Doggy dentistry: when was your pooch’s last check-up?

With 2010 now well under way, when was the last time your dog took a trip to the dentist? If you create a Lifebook for your dog or cat, you can set reminders like dentist and vet appointments and never miss another pet health appointment again.

Oral health is an extremely important issue for a dog’s overall wellbeing and if ignored can result in stinky breath, gum disease and various teeth problems.

President of the Australian Veterinary Dental Society (AVDS) Dr Tony Caiafa says oral care is important to provide the best possible health and quality of life for your pet.

“Pets can have very similar problems to people such as gingivitis (swollen gums), mouth ulcers and broken teeth, all of which may make eating and playing quite painful,” says Dr Caiafa.

“Bacteria can also cause bad breath and this is often the first sign that may alert you to your pet’s oral problems. In addition, the bacteria which cause gum disease can spread to other parts of the body via the blood stream. This can lead to problems with their liver and kidneys and make them quite ill.”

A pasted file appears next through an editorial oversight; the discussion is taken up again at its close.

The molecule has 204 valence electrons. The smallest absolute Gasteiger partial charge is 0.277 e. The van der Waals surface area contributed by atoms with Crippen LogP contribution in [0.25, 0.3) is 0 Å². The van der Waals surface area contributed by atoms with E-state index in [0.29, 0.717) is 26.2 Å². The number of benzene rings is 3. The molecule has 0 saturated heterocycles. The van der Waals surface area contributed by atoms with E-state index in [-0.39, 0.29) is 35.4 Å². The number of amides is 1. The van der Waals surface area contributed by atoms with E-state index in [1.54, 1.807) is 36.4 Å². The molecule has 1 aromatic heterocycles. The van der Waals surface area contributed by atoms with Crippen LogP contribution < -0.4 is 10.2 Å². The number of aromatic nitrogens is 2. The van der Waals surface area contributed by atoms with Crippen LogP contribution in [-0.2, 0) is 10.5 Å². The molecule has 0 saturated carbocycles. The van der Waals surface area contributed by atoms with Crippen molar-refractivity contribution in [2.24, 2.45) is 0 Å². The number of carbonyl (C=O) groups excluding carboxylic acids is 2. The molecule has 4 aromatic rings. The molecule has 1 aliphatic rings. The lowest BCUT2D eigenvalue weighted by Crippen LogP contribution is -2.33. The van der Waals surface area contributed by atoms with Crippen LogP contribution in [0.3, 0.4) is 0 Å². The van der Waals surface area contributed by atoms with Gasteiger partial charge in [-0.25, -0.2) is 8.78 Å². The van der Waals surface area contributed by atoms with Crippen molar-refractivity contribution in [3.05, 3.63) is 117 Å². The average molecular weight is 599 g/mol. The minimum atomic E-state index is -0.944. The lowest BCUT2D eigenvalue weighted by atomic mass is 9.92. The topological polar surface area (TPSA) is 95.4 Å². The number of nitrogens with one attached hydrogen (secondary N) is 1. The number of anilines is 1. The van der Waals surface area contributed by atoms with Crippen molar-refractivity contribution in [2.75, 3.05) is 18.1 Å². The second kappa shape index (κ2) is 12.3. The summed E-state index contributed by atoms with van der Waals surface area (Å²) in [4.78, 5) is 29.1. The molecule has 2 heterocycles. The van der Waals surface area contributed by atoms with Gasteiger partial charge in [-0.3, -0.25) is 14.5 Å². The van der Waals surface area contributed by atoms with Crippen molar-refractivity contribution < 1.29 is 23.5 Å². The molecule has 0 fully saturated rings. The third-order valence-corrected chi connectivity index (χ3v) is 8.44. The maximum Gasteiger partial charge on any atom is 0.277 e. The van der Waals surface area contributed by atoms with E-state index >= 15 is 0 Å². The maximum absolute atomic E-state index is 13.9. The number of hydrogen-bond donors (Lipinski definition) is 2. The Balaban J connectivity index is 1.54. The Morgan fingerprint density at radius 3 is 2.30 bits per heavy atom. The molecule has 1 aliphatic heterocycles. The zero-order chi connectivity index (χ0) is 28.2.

The AVDS says there are three ‘D’s’ of pet oral health that should be maintained by pet owners:

– Dental check up for your pet

– Daily tooth brushing

– Dental friendly diet.

“Tooth brushing is an effective way of removing plaque and keeping gums healthy. It works for us. Adding flavoured pet toothpaste will make the experience more enjoyable for your pet,” Dr Caiafa said.

“Of course, prevention is better than cure. You can start looking after your pet’s teeth and gums from the first day they arrive home. Just follow the three ‘D’s of pet oral health and talk with your vet about looking after your pet’s teeth.”

For more information on dental hygiene, please see http://petdental.com.au/

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One response to “Doggy dentistry: when was your pooch’s last check-up?

  1. Tooth pain can be a symptom of many different things. It can be caused by redness of the gums, a pustule ( an infection that develops in the tooth root or between the tooth and gum ), a cracked tooth, a dislodged filling, or the commonest culprit, a hole. However, sometimes a toothache is caused by something as straightforward as surrounded food between the teeth. The food particles can irritate the gums and the pain can radiate into the encompassing teeth.

    Read More from Dentist in Finchley

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